While the Big Jarab was preparing the tasks for admission in the quest for the Sacred Ino, Talb found a shorter way. He is sure that the building in which the Sacred Ino is kept has a back door, and he also knows that he only has to pass through `N` distinct cities to get there from his initial position.

We can model Talb's world as an infinite grid, where each square represents a city and he can get from any city to the cities situated to the East, West, North or South of his current location. After he starts his journey, Talb will only pass through a neighbouring city if he hasn't passed through it before.

Now, Talb is wondering how many different ways there are to make such journeys. If we can perform a translation operation over a path (to either of the four possible directions) and get another possible path for the journey, then the paths will only be counted once. In other words, the paths: North, North, North and South, South, South are the same, as we can overlap the two paths performing a translation (either the first path to the south, either the second one to the north).

### Input

` N`, the number of cities.

### Output

The number of distinct possible paths.

### Constraints

**1 ≤ N ≤ 13**

### Sample

Input | Output | Explanation |
---|---|---|

2 | 2 | The only two possible paths from the initial position are: North and East. Other paths are translations of these. |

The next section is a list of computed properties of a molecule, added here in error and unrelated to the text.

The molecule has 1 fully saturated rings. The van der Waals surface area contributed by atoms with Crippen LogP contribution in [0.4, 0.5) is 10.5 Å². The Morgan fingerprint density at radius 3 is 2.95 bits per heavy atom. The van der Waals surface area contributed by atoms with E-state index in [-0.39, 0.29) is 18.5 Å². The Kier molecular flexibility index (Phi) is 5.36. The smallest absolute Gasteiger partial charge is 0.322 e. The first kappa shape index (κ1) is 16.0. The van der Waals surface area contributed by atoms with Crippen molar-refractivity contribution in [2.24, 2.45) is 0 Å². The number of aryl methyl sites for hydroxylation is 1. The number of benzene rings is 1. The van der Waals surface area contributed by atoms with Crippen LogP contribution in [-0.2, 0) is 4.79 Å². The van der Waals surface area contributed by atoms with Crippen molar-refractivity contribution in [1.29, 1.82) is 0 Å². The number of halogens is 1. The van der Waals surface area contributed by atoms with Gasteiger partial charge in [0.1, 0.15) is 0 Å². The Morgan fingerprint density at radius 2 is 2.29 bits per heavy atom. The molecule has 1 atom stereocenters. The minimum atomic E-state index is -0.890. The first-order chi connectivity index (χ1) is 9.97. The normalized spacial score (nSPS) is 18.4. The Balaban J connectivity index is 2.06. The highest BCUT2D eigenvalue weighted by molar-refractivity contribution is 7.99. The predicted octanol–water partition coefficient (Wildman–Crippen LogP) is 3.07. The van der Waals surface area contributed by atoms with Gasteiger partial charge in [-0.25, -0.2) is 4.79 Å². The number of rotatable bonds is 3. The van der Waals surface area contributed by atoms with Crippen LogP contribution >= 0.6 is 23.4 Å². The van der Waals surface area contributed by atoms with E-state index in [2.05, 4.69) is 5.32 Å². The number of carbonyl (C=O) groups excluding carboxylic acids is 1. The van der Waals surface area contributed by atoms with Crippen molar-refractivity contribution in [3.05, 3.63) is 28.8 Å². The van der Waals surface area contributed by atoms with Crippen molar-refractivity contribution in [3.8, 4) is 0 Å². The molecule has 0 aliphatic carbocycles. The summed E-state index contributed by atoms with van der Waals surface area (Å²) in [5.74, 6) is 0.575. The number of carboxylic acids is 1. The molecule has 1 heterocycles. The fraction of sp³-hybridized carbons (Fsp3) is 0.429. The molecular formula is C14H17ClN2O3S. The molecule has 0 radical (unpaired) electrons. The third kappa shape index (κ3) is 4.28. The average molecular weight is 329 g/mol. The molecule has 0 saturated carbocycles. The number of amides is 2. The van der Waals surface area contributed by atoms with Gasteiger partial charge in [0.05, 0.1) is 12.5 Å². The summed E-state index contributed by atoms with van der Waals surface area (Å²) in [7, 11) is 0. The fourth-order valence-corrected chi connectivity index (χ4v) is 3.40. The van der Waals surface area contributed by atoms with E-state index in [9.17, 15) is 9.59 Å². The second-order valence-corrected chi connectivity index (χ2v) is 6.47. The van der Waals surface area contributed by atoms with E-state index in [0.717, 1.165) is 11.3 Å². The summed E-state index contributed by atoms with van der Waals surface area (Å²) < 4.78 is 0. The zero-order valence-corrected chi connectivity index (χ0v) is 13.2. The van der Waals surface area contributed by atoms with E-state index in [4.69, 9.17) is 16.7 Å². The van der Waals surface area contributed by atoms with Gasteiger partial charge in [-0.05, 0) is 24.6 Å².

3 | 6 | The six paths are in shape of: a vertical bar, an horizontal line, and the four possible rotations of a L-shape, all made of three cubes. |

# Solution by Gabriel-Robert Inelus

In order to solve the problem we must imagine that we are in the middle of an infinite grid at coordinates `(0, 0)`. Hence, at any step we can move from the current position `(i, j)` to:

`(i+1, j)``(i-1, j)``(i, j+1)``(i, j-1)`

Thus, we will use a backtracking algorithm which generates all these solutions; however, there will be repetitions which must be taken care of.

The actual problem is to find a method to determine whether or not two paths have the same "shape" given that we are allowed to apply some translation operations to them.

The key idea is that we can find an extreme point on the border of the shapes. A good choice can be to find the element `(x, y)` of a path, which has the smallest `x` coordinate and, in case of equality, the smallest `y` coordinate. Then, we normalize the shape by translating it (originally centered at `(x, y)`) to `(0, 0)` by subtracting `(x, y)` (by components) from all the elements of the current path. After this, we will be left with a normalized path which can be stored in a hash map (for instance, we can use STL `map` to store some vectors, or `unordered_map` to store some strings).

The result is the size of the hash map.